exude some drops of a sweet juice which may be rubbed with

advantage on rheumatic, or palsied limbs. Also an infusion of the

sliced root in milk, almost boiling, and allowed to cool, makes an

excellent and safe cosmetic; or the root may be infused for a longer

time in cold milk, if preferred, for use with a like purpose in view.

Towards the end of the last century Horse radish was known in

England as Red cole, and in the previous century it was eaten

habitually at table, sliced, with vinegar.



Infused in wine the root stimulates the whole nervous system, and

promotes perspiration, whilst acting likewise as a diuretic. For

rheumatic neuralgia [272] it is almost a specific, and for palsy it has

often proved of service. Our druggists prepare a compound spirit of

Horse radish, made with the sliced fresh root, orange peel, nutmeg,

and spirit of wine. This proves of effective use in strengthless,

languid indigestion, as well as for chronic rheumatism; it stimulates

the stomach, and promotes the digestive secretions. From one to two

teaspoonfuls may be taken two or three times in the day, with half a

wineglassful of water, at the end of a principal meal, or a few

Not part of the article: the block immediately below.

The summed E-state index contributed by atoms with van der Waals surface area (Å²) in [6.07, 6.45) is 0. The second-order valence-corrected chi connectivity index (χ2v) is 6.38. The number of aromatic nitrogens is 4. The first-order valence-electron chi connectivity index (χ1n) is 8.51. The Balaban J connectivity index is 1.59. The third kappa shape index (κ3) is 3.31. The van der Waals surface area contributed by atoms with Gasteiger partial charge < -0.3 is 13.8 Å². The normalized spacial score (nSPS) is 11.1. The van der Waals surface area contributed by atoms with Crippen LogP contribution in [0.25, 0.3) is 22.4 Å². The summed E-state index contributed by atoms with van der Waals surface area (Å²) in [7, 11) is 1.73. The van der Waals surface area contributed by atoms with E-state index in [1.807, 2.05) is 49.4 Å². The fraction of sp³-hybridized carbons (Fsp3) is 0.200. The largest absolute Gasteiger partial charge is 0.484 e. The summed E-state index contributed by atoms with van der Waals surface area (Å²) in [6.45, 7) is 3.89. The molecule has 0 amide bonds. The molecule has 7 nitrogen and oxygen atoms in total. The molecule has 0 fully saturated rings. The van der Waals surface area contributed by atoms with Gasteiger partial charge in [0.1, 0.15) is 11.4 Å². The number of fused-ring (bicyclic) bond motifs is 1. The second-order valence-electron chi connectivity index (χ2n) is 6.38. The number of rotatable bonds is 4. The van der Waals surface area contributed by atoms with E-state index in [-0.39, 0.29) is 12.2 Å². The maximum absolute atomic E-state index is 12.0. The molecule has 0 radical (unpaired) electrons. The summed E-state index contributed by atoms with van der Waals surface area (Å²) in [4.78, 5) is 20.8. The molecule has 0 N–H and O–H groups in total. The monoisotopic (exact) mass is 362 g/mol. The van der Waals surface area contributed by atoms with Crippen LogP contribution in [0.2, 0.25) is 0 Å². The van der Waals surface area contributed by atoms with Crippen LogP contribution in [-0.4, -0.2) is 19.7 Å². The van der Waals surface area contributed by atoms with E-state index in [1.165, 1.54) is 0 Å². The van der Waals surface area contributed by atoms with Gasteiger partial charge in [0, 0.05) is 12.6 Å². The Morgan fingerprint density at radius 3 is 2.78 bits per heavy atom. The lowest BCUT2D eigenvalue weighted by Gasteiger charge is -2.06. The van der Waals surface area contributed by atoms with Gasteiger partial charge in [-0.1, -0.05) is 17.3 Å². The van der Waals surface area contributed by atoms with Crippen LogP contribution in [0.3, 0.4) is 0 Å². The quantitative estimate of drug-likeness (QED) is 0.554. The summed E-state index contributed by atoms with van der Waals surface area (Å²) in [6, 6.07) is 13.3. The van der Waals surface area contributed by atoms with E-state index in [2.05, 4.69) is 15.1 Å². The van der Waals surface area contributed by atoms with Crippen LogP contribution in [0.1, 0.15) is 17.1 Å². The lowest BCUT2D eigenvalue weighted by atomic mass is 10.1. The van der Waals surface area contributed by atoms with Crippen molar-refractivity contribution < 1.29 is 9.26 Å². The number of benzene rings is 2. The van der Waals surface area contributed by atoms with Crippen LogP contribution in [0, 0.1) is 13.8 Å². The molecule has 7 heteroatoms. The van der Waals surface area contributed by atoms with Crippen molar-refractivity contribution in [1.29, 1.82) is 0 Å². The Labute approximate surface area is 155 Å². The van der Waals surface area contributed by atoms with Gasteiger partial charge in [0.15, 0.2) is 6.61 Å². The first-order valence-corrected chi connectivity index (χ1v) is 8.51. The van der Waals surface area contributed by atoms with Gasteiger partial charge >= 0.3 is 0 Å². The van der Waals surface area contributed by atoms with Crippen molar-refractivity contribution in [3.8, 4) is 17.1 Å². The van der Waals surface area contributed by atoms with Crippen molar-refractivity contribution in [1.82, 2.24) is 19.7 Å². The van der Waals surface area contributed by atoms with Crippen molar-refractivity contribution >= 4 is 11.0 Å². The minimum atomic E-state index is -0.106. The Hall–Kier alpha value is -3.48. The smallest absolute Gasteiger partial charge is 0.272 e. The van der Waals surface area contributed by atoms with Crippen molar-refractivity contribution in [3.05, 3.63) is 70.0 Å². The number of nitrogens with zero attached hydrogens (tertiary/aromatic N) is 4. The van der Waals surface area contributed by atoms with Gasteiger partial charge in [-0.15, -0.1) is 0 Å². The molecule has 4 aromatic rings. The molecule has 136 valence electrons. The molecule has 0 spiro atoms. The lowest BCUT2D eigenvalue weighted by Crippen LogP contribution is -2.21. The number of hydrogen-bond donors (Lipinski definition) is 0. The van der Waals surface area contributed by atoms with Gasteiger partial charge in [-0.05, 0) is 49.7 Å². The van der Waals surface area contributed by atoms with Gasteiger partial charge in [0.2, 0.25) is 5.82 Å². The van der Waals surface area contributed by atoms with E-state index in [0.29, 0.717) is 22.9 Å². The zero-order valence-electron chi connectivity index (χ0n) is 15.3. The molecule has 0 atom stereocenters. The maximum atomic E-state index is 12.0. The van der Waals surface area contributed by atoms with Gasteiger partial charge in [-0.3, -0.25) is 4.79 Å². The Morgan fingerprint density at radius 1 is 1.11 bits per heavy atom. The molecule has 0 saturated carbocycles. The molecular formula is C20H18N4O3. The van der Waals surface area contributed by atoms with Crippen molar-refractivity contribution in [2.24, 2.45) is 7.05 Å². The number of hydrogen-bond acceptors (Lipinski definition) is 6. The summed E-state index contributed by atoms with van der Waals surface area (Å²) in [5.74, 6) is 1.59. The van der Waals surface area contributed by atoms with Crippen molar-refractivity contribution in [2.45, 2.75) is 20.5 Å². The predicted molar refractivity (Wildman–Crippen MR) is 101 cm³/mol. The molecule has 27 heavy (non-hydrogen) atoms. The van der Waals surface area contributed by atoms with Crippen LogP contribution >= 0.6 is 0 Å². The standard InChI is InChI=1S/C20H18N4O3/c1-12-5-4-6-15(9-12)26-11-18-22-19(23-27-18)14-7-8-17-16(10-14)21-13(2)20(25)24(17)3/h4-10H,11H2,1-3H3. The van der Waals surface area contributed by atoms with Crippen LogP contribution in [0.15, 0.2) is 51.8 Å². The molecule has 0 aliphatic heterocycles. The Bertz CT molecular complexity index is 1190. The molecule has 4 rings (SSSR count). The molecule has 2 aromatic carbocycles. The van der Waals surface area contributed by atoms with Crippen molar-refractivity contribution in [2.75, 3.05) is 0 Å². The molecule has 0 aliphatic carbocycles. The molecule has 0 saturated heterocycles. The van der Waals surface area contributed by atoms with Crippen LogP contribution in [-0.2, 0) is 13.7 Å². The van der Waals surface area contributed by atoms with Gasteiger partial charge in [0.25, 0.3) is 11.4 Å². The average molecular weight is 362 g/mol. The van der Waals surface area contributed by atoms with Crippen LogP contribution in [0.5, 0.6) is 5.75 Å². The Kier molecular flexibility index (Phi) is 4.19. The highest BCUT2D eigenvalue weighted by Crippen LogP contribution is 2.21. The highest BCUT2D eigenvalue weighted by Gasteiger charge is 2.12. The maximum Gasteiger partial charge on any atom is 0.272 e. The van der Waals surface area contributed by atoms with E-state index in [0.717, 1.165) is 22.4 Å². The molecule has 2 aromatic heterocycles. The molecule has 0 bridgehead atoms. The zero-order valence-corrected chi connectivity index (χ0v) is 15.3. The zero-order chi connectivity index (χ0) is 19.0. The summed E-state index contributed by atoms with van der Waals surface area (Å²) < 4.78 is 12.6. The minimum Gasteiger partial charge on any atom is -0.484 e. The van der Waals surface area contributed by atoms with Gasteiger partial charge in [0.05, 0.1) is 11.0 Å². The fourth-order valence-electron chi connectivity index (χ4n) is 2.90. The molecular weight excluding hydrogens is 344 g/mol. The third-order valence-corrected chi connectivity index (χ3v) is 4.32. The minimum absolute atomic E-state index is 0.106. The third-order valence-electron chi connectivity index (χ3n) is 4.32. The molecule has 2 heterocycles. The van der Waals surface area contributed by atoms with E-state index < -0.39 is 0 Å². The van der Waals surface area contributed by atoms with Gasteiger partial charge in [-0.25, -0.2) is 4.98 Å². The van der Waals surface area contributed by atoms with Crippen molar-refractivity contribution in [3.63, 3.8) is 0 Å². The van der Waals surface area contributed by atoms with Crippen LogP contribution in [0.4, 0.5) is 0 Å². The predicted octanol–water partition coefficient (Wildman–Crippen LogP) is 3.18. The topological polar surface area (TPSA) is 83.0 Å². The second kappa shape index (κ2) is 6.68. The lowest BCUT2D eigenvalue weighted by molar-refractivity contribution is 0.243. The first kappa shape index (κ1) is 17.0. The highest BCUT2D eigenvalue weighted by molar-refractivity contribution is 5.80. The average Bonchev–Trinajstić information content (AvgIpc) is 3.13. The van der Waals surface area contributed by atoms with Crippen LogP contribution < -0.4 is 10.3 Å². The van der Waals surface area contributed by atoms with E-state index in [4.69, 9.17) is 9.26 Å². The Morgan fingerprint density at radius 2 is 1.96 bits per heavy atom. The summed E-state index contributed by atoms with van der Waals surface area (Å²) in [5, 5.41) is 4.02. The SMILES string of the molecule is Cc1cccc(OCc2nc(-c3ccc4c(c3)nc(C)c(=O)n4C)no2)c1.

minutes after the meal. An infusion of the root made with boiling

water and taken hot readily proves a stimulating emetic. Until cut or

bruised the root is inodorous; but fermentation then begins, and

develops from the essential oil an ammoniacal odour and a pungent

hot bitter taste which were not pre-existing.



Chemically the Horse radish contains a volatile oil, identical with

that of mustard, being highly diffusible and pungent by reason of its

myrosin. One drop of this volatile oil will suffice to odorise the

atmosphere of a whole room, and, if swallowed with any freedom, it

excites vomiting. Other constituents of the root are a bitter resin,

sugar, starch, gum, albumen, and acetates.



A mixture of the fresh juice, with vinegar, if applied externally,

will prove generally of service for removing freckles.



Bergius alleges that by cutting the root into very small pieces

without bruising it, and then swallowing a tablespoonful of these

fragments every morning without chewing them, for a month, a cure

has been effected in chronic rheumatism, which had seemed

otherwise intractable.



For loss of the voice and relaxed sore throat the [273] infusion of

Horse radish makes an excellent gargle; or it may be concentrated in

the form of a syrup, and mixed for the same use--a teaspoonful, with

a wine-glassful of cold water.



Gerard said of the root: If bruised and laid to the part grieved with

the sciatica, gout, joyntache, or the hard swellings of the spleen and

liver, it doth wonderfully help them all. If the scraped root be

macerated in vinegar, it will form a mixture (which may be

sweetened with glycerine to the taste) very effective against

whooping cough. In pimply acne of the skin, to touch each papula

with some of the Compound Spirit of Horse Radish now and again

will soon effect a general cure of the ailment.